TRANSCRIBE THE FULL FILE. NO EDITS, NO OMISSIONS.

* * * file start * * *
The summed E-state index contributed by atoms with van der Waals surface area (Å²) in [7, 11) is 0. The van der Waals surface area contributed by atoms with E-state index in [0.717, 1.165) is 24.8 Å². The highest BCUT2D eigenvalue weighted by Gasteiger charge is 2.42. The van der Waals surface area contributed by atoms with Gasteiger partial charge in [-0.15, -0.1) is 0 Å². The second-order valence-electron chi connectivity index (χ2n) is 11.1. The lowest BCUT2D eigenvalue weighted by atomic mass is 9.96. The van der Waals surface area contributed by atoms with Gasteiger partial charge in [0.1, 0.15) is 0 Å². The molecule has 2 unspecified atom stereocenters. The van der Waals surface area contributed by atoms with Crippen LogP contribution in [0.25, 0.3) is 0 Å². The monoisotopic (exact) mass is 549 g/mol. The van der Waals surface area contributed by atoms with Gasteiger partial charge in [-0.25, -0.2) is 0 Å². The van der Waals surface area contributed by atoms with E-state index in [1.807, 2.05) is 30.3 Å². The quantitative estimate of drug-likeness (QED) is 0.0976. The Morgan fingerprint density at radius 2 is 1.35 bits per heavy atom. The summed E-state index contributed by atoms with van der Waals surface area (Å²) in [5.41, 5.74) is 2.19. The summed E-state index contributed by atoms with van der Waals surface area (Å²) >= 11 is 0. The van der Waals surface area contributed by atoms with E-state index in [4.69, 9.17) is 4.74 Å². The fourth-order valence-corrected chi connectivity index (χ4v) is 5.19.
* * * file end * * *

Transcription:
The summed E-state index contributed by atoms with van der Waals surface area (Å²) in [7, 11) is 0. The van der Waals surface area contributed by atoms with E-state index in [0.717, 1.165) is 24.8 Å². The highest BCUT2D eigenvalue weighted by Gasteiger charge is 2.42. The van der Waals surface area contributed by atoms with Gasteiger partial charge in [-0.15, -0.1) is 0 Å². The second-order valence-electron chi connectivity index (χ2n) is 11.1. The lowest BCUT2D eigenvalue weighted by atomic mass is 9.96. The van der Waals surface area contributed by atoms with Gasteiger partial charge in [0.1, 0.15) is 0 Å². The molecule has 2 unspecified atom stereocenters. The van der Waals surface area contributed by atoms with Crippen LogP contribution in [0.25, 0.3) is 0 Å². The monoisotopic (exact) mass is 549 g/mol. The van der Waals surface area contributed by atoms with Gasteiger partial charge in [-0.25, -0.2) is 0 Å². The van der Waals surface area contributed by atoms with E-state index in [1.807, 2.05) is 30.3 Å². The quantitative estimate of drug-likeness (QED) is 0.0976. The Morgan fingerprint density at radius 2 is 1.35 bits per heavy atom. The summed E-state index contributed by atoms with van der Waals surface area (Å²) in [5.41, 5.74) is 2.19. The summed E-state index contributed by atoms with van der Waals surface area (Å²) >= 11 is 0. The van der Waals surface area contributed by atoms with E-state index in [4.69, 9.17) is 4.74 Å². The fourth-order valence-corrected chi connectivity index (χ4v) is 5.19.